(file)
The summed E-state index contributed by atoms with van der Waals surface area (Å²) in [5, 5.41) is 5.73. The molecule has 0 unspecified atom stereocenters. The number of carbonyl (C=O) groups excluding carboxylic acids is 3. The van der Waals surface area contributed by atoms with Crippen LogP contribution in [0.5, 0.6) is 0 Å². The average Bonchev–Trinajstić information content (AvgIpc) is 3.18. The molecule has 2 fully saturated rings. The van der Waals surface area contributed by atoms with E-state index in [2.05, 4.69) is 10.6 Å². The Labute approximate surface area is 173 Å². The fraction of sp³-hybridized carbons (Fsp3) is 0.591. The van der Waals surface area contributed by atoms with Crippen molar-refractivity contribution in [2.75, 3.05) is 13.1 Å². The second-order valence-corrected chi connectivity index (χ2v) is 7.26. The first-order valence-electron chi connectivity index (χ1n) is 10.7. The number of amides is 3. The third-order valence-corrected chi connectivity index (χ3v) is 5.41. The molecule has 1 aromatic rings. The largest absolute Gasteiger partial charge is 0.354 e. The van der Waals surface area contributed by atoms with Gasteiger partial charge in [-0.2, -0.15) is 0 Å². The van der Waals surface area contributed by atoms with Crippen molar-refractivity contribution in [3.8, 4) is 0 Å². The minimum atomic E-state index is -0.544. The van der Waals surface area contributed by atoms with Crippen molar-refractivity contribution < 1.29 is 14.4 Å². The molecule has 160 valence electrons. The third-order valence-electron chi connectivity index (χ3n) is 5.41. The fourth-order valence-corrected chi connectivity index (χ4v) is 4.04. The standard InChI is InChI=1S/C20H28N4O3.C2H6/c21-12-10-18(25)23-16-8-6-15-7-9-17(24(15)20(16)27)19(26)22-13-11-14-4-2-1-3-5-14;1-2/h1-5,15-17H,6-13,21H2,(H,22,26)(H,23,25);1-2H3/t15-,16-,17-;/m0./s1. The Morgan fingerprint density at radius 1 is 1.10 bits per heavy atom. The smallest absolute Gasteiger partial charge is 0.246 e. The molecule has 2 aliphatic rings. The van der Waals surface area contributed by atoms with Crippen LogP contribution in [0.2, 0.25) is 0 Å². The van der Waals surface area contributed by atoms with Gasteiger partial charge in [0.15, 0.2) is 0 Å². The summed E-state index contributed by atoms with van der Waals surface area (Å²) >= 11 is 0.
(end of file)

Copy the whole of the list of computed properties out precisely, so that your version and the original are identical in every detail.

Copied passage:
The summed E-state index contributed by atoms with van der Waals surface area (Å²) in [5, 5.41) is 5.73. The molecule has 0 unspecified atom stereocenters. The number of carbonyl (C=O) groups excluding carboxylic acids is 3. The van der Waals surface area contributed by atoms with Crippen LogP contribution in [0.5, 0.6) is 0 Å². The average Bonchev–Trinajstić information content (AvgIpc) is 3.18. The molecule has 2 fully saturated rings. The van der Waals surface area contributed by atoms with E-state index in [2.05, 4.69) is 10.6 Å². The Labute approximate surface area is 173 Å². The fraction of sp³-hybridized carbons (Fsp3) is 0.591. The van der Waals surface area contributed by atoms with Crippen molar-refractivity contribution in [2.75, 3.05) is 13.1 Å². The second-order valence-corrected chi connectivity index (χ2v) is 7.26. The first-order valence-electron chi connectivity index (χ1n) is 10.7. The number of amides is 3. The third-order valence-corrected chi connectivity index (χ3v) is 5.41. The molecule has 1 aromatic rings. The largest absolute Gasteiger partial charge is 0.354 e. The van der Waals surface area contributed by atoms with Gasteiger partial charge in [-0.2, -0.15) is 0 Å². The van der Waals surface area contributed by atoms with Crippen molar-refractivity contribution in [3.8, 4) is 0 Å². The minimum atomic E-state index is -0.544. The van der Waals surface area contributed by atoms with Crippen molar-refractivity contribution < 1.29 is 14.4 Å². The molecule has 160 valence electrons. The third-order valence-electron chi connectivity index (χ3n) is 5.41. The fourth-order valence-corrected chi connectivity index (χ4v) is 4.04. The standard InChI is InChI=1S/C20H28N4O3.C2H6/c21-12-10-18(25)23-16-8-6-15-7-9-17(24(15)20(16)27)19(26)22-13-11-14-4-2-1-3-5-14;1-2/h1-5,15-17H,6-13,21H2,(H,22,26)(H,23,25);1-2H3/t15-,16-,17-;/m0./s1. The Morgan fingerprint density at radius 1 is 1.10 bits per heavy atom. The smallest absolute Gasteiger partial charge is 0.246 e. The molecule has 2 aliphatic rings. The van der Waals surface area contributed by atoms with Crippen LogP contribution in [0.2, 0.25) is 0 Å². The van der Waals surface area contributed by atoms with Gasteiger partial charge in [0.15, 0.2) is 0 Å². The summed E-state index contributed by atoms with van der Waals surface area (Å²) >= 11 is 0.